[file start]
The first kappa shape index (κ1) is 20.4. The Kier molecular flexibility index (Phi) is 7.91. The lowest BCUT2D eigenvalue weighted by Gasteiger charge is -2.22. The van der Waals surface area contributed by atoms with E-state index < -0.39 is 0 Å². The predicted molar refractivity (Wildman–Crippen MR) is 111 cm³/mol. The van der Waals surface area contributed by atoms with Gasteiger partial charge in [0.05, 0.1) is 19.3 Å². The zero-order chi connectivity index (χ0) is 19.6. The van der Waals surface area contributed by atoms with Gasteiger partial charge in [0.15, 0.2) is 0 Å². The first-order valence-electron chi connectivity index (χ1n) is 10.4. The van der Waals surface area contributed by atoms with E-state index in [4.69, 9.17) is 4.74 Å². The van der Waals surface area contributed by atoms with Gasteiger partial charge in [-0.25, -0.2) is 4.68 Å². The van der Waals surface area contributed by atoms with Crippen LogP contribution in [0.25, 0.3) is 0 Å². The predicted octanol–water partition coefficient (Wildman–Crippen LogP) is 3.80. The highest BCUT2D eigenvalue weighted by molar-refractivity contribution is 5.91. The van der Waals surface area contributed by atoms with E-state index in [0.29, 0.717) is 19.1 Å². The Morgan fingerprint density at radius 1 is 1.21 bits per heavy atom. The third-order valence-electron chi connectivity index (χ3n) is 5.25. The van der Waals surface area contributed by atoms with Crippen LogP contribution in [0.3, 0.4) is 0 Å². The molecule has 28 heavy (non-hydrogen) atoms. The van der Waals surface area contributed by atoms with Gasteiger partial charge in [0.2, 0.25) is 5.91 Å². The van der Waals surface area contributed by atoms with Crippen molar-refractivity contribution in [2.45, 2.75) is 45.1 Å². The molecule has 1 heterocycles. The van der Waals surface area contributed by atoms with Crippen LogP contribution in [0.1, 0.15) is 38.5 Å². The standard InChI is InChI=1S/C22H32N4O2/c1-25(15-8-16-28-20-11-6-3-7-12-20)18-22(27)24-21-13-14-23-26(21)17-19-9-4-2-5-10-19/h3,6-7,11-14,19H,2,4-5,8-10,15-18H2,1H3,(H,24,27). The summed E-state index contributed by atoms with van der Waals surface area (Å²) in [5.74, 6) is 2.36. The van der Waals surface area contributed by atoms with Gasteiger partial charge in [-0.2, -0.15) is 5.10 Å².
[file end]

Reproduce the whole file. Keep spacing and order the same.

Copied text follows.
The first kappa shape index (κ1) is 20.4. The Kier molecular flexibility index (Phi) is 7.91. The lowest BCUT2D eigenvalue weighted by Gasteiger charge is -2.22. The van der Waals surface area contributed by atoms with E-state index < -0.39 is 0 Å². The predicted molar refractivity (Wildman–Crippen MR) is 111 cm³/mol. The van der Waals surface area contributed by atoms with Gasteiger partial charge in [0.05, 0.1) is 19.3 Å². The zero-order chi connectivity index (χ0) is 19.6. The van der Waals surface area contributed by atoms with Gasteiger partial charge in [0.15, 0.2) is 0 Å². The first-order valence-electron chi connectivity index (χ1n) is 10.4. The van der Waals surface area contributed by atoms with E-state index in [4.69, 9.17) is 4.74 Å². The van der Waals surface area contributed by atoms with Gasteiger partial charge in [-0.25, -0.2) is 4.68 Å². The van der Waals surface area contributed by atoms with Crippen LogP contribution in [0.25, 0.3) is 0 Å². The predicted octanol–water partition coefficient (Wildman–Crippen LogP) is 3.80. The highest BCUT2D eigenvalue weighted by molar-refractivity contribution is 5.91. The van der Waals surface area contributed by atoms with E-state index in [0.29, 0.717) is 19.1 Å². The Morgan fingerprint density at radius 1 is 1.21 bits per heavy atom. The third-order valence-electron chi connectivity index (χ3n) is 5.25. The van der Waals surface area contributed by atoms with Crippen LogP contribution in [0.3, 0.4) is 0 Å². The molecule has 28 heavy (non-hydrogen) atoms. The van der Waals surface area contributed by atoms with Gasteiger partial charge in [0.2, 0.25) is 5.91 Å². The van der Waals surface area contributed by atoms with Crippen molar-refractivity contribution in [2.45, 2.75) is 45.1 Å². The molecule has 1 heterocycles. The van der Waals surface area contributed by atoms with Crippen LogP contribution in [0.1, 0.15) is 38.5 Å². The standard InChI is InChI=1S/C22H32N4O2/c1-25(15-8-16-28-20-11-6-3-7-12-20)18-22(27)24-21-13-14-23-26(21)17-19-9-4-2-5-10-19/h3,6-7,11-14,19H,2,4-5,8-10,15-18H2,1H3,(H,24,27). The summed E-state index contributed by atoms with van der Waals surface area (Å²) in [5.74, 6) is 2.36. The van der Waals surface area contributed by atoms with Gasteiger partial charge in [-0.2, -0.15) is 5.10 Å².